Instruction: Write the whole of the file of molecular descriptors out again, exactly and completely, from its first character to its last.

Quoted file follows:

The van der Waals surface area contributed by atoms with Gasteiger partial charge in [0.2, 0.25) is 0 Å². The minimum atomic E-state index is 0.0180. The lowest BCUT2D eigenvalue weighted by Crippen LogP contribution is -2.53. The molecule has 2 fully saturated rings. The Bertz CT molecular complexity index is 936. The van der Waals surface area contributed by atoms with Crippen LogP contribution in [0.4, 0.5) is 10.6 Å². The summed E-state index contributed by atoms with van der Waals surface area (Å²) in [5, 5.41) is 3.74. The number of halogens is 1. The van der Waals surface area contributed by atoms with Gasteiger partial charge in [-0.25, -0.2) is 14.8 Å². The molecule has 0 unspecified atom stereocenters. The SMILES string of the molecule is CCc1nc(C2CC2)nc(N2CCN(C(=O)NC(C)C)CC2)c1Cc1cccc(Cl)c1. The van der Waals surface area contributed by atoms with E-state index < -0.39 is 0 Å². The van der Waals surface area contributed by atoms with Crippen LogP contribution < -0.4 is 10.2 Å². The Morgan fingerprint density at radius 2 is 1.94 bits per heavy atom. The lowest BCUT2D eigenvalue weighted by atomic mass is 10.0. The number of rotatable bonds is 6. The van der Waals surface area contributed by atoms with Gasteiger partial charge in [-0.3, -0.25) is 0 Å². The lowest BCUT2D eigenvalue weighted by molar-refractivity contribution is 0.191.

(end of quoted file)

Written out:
The van der Waals surface area contributed by atoms with Gasteiger partial charge in [0.2, 0.25) is 0 Å². The minimum atomic E-state index is 0.0180. The lowest BCUT2D eigenvalue weighted by Crippen LogP contribution is -2.53. The molecule has 2 fully saturated rings. The Bertz CT molecular complexity index is 936. The van der Waals surface area contributed by atoms with Crippen LogP contribution in [0.4, 0.5) is 10.6 Å². The summed E-state index contributed by atoms with van der Waals surface area (Å²) in [5, 5.41) is 3.74. The number of halogens is 1. The van der Waals surface area contributed by atoms with Gasteiger partial charge in [-0.25, -0.2) is 14.8 Å². The molecule has 0 unspecified atom stereocenters. The SMILES string of the molecule is CCc1nc(C2CC2)nc(N2CCN(C(=O)NC(C)C)CC2)c1Cc1cccc(Cl)c1. The van der Waals surface area contributed by atoms with E-state index < -0.39 is 0 Å². The van der Waals surface area contributed by atoms with Crippen LogP contribution < -0.4 is 10.2 Å². The Morgan fingerprint density at radius 2 is 1.94 bits per heavy atom. The lowest BCUT2D eigenvalue weighted by atomic mass is 10.0. The number of rotatable bonds is 6. The van der Waals surface area contributed by atoms with Gasteiger partial charge in [-0.3, -0.25) is 0 Å². The lowest BCUT2D eigenvalue weighted by molar-refractivity contribution is 0.191.